Published: 17th June 2020
Bombay HC asks ICSE board to present grading plan for pending exams
Senior advocate Darius Khambata, who appeared for the board, on Wednesday said that if the state government decided to not allow the exams, the board will accept the decision
The Bombay High Court on Wednesday asked the Indian Certificate Secondary Education (ICSE) board to present its plan for alternative grading for students of Classes 10 and 12 who choose not to physically appear for pending exam papers due to the COVID-19 pandemic.
A bench of Chief Justice Dipankar Datta and Justice S S Shinde directed the ICSE board to present its plan for alternative grading latest by June 22. The bench was hearing a public interest litigation filed by advocate Arvind Tiwari, a parent of a Class 10 student.
Advocate Tiwari urged the court to direct all concerned authorities to not conduct the board exams, considering the risk of COVID-19 spread while commuting to exam centres, using exam sheets etc. On June 14, the board had informed the court that it will offer an option to all its students, in India and abroad, to either take the exam in July or to have their final results declared based on their performance in internal assessments and pre-board exams conducted by schools. "However, I told the court that often, students are graded in a very stringent manner in their pre-board papers. Therefore, calculating final results based on pre-board marks will force more students to sit for these exams despite the potential health risk," advocate Tiwari said.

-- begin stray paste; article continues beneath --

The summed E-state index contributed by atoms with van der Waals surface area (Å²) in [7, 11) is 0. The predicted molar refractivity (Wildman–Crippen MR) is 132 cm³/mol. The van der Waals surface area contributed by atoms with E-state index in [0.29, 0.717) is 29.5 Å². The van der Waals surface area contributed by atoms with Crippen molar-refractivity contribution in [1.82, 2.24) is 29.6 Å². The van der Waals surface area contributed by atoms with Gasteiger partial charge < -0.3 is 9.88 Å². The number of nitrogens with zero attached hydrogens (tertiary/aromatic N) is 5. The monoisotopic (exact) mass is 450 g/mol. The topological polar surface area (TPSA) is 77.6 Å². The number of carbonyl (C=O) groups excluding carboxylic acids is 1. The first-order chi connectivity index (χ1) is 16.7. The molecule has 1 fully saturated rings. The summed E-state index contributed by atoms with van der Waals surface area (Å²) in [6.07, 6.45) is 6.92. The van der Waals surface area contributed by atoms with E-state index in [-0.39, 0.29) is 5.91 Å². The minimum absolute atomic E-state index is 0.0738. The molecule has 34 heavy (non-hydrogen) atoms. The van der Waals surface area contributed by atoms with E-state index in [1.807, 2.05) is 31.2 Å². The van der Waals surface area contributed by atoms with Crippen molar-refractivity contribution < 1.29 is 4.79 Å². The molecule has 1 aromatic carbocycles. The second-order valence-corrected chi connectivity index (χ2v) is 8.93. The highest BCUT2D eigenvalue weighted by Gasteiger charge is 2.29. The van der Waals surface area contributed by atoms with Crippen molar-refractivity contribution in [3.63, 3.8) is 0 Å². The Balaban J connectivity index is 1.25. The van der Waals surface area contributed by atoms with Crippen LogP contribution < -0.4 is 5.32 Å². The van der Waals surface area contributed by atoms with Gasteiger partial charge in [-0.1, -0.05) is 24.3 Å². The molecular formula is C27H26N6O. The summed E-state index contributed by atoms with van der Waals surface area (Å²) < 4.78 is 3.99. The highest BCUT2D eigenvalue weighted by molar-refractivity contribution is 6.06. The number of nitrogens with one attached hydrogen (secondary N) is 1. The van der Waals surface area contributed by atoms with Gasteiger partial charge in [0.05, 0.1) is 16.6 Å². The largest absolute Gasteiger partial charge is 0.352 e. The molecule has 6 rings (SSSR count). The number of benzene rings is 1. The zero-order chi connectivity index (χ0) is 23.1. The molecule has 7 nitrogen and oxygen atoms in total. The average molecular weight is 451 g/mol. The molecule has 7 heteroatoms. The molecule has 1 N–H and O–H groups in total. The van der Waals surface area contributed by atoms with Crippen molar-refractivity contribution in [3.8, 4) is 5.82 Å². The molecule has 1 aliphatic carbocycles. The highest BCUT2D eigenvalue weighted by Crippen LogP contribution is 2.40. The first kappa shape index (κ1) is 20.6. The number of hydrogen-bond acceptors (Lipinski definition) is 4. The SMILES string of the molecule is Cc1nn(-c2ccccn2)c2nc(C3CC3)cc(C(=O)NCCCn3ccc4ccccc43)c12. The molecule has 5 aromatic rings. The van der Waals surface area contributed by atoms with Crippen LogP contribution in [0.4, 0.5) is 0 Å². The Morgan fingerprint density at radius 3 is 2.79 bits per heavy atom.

Advocate general Ashutosh Kumbhakoni, who appeared for the state government, told the court that the state was also opposed to conducting the pending exams, but it had decided to wait to check how many students choose to appear for them and then take a final call. The ICSE board examinations were scheduled between February 27 and March 30 this year, but the schedule was interrupted when the nationwide coronavirus-induced lockdown came into force.
Senior advocate Darius Khambata, who appeared for the board, on Wednesday said that if the state government decided to not allow the exams, the board will accept the decision.
However, on its part, the board has called for details from schools of the marks obtained by students in pre-board exams and their board exams to help come up with a "fair" methodology for conducting the exams or for an alternative grading system.